New Approaches to Leadership Development: A New VUCA Filter

post from Lorraine Grubbs:
The US Army War College, in the post cold war
years, described the future business environment in four words:  Volatility, Uncertainty, Complexity and Ambiguity
– code name: VUCA.  In my work (building loyal
employee cultures), I define VUCA through a new filter: Value people, Unparalleled
communication, Curious mind, and Accept responsibility. This new definition
revolves around appreciating employees and, done right, can become your
greatest competitive advantage.   
President Teddy
Roosevelt said, “People don’t care how much you know until they know how much
you care.”  That is as true today as it
was when he said it in early 1900. 
People are one of your biggest assets. 
To get them to perform at the highest level, they need to feel valued.
You can’t fake caring.   Leaders who
demonstrate they care will gain the respect of their people.

new hires the “love” right away.  At
Houston based David Weekley Homes, as the new hires exit their orientation
session, they walk down a hallway lined with employees clapping and welcoming
them to the company.  This is a great way
to demonstrate your caring environment from the onset.  What are you doing to ensure your new hires
feel welcomed from the start?
Be a great
communicator.  Leaders should be aware
that people learn in different ways. 
Some learn through listening, some through doing, and some through
reading.  Leaders who are proficient communicators
understand how employees learn and adapt their communication style
accordingly.  Good communication makes
employees feel like they are in the know and keeps rumors to a minimum. 
Set up focus groups and ask employees
how they stay informed about the company. 
Ask for suggestions on how to improve communication, then take their
ideas and implement them if possible.  In
this way, everyone will be on the same page. 
At Sugarland based Hotze Health and Wellness Center Dr. Steven Hotze
gathers the troops together every week to recite their vision and mission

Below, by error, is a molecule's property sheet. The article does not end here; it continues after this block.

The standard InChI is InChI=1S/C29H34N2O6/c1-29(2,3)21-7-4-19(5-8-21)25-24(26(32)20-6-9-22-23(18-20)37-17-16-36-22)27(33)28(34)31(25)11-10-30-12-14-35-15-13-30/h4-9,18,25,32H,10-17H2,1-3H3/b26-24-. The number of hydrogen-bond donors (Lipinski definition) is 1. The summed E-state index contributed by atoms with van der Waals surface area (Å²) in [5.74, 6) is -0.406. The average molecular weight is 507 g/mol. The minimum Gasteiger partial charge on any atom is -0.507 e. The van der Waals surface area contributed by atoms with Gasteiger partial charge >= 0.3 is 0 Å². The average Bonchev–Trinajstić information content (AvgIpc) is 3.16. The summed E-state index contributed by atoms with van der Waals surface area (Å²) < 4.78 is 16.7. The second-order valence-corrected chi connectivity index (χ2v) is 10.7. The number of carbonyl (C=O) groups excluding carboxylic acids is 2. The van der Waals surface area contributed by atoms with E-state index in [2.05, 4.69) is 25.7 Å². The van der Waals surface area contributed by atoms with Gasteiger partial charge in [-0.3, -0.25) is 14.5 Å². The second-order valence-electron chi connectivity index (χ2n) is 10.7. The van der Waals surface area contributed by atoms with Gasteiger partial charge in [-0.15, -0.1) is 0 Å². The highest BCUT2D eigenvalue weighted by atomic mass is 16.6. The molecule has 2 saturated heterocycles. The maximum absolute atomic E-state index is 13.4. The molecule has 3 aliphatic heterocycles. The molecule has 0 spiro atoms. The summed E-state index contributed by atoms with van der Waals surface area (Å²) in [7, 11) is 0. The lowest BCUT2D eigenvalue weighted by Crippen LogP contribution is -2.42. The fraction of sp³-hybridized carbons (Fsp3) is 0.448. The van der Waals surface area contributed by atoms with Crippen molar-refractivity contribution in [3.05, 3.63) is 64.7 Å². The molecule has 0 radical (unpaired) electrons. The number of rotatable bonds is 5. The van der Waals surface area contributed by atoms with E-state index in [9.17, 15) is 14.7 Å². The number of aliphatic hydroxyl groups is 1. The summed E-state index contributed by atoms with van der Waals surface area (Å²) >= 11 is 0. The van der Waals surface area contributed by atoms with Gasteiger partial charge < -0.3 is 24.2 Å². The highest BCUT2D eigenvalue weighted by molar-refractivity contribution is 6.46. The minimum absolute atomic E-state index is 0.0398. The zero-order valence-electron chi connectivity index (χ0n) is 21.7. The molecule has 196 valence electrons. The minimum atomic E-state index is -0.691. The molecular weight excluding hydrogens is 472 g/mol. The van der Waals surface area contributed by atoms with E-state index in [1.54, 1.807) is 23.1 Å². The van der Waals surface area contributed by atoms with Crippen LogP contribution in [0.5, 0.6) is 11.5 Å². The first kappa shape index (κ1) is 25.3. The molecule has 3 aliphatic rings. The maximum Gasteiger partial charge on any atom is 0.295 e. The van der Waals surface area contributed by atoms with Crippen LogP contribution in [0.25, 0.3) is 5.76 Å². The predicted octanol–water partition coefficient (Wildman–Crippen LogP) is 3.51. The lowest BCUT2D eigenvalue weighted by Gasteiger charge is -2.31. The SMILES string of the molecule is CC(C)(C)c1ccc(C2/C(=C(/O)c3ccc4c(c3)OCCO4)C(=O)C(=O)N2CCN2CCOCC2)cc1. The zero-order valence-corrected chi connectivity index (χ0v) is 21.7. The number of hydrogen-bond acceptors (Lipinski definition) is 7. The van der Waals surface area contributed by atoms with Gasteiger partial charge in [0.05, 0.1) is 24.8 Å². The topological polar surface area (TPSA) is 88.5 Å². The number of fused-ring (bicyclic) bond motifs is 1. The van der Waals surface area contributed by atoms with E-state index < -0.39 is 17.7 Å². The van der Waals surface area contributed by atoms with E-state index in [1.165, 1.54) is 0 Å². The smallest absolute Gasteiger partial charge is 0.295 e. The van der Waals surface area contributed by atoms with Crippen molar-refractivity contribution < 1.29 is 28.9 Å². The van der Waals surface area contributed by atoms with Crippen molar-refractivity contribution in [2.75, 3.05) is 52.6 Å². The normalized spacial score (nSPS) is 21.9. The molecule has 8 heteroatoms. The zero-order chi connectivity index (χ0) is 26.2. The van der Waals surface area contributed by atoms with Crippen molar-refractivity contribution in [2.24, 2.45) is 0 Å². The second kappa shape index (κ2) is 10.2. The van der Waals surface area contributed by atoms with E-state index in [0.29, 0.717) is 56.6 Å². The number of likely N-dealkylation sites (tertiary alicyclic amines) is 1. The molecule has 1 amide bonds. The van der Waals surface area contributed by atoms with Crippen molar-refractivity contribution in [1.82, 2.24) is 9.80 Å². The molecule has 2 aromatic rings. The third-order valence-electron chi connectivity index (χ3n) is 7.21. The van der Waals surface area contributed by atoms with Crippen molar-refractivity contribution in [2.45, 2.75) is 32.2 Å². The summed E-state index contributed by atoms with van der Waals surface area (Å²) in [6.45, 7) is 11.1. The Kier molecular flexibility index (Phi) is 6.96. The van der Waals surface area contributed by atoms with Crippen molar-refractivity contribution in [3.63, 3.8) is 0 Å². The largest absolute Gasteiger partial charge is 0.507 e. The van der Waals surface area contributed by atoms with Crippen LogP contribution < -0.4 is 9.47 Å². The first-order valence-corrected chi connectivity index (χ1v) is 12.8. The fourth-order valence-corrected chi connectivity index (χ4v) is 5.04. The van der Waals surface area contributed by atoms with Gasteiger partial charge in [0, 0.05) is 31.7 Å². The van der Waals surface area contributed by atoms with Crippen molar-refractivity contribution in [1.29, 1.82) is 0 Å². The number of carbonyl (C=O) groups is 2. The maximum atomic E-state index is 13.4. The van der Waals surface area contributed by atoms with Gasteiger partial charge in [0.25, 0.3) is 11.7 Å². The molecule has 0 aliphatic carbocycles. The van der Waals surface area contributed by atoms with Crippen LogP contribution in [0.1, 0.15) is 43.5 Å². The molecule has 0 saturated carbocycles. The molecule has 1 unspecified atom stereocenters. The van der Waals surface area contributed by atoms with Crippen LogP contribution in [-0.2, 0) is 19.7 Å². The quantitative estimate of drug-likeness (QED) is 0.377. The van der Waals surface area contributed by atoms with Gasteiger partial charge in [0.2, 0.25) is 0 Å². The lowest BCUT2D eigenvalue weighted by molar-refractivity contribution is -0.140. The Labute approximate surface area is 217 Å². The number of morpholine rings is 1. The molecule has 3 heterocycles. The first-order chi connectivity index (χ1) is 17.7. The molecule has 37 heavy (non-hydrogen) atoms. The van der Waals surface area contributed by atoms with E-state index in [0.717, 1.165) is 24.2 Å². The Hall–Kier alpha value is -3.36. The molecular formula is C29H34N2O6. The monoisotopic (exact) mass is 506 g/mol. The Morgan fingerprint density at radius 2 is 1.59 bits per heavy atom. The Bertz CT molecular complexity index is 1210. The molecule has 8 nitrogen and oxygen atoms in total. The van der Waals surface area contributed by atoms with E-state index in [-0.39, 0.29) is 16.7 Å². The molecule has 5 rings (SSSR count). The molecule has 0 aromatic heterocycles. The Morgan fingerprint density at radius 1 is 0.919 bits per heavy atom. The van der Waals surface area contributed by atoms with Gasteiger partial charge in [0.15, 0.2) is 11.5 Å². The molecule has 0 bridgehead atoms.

statement.  In their “huddle”, they take
time to recognize employees, talk about anything new, answer questions and
within 30 minutes, everyone returns to work. 
Employees appreciate being in the loop. 
It makes them feel respected.  
Get to know your people.  Who are they? 
What do they like?  On the flip
side, let them get to know and understand who you are.  Leaders should be curious about their people.  Employees feel valued when you remember their
names, their accomplishments and details about their families.  At Boston based General Insulation, CEO Frank
Granara not only remembers everyone’s names, but is aware of what’s going on
with their families as well.  And his
employees love him for it.  
  At your next meeting give
each employee a form to fill out.  Ask
things like:  
your favorite candy?
your favorite movie?
do you like to do on your days off?
Then, at the next meeting, hand them a sample
of their favorite candy.  Doing little
things will amaze and impress employees and they, in turn will learn to do the
same for their teams.
Employees who
understand a company’s “one thing” are more apt to feel a part of the mission
and embrace the company as their own.  They
will accept responsibility, as owners, to ensure they do their best to help the
company succeed.  Everyone in an
organization needs to understand what the vision of the company is and how their
job contributes to the big picture.  When
I worked at Southwest Airlines, we were taught that we were in the customer
service industry even though we flew airplanes. 
Ultimately, we came up with a tagline that everyone could resonate
with:  “We give America the freedom to fly”,
and every one of us knew what role we played in making that happen.
In your next meeting, ask your employees
what business you are in.  Create the
“one thing” you do above all else. Then make sure all your employees know,
understand and live your “one thing”. 
By following the redefined VUCA “people”
competencies, your leaders will build a culture of loyalty and respect. Employees
will be proud and defend “their” company against any competitor.  Employers who are consistently voted among the
top companies to work for have discovered
that by sticking to the newly defined VUCA principles, their employees work
harder and customers are happier.  And,
their bottom line reflects it.   
the author:


recently co-authored  “Beyond the
Executive Comfort Zone: Outrageous Tactics to Ignite Individual Performance” (
Lorraine is president of the consulting firm Lessons in Loyalty. As a former
15-year executive with Southwest Airlines, she takes principles and practices
she helped develop to companies that strive for better employee engagement and
loyalty. Look for her soon-to-be released book, “Award Winning Companies Create
Happy Employees”.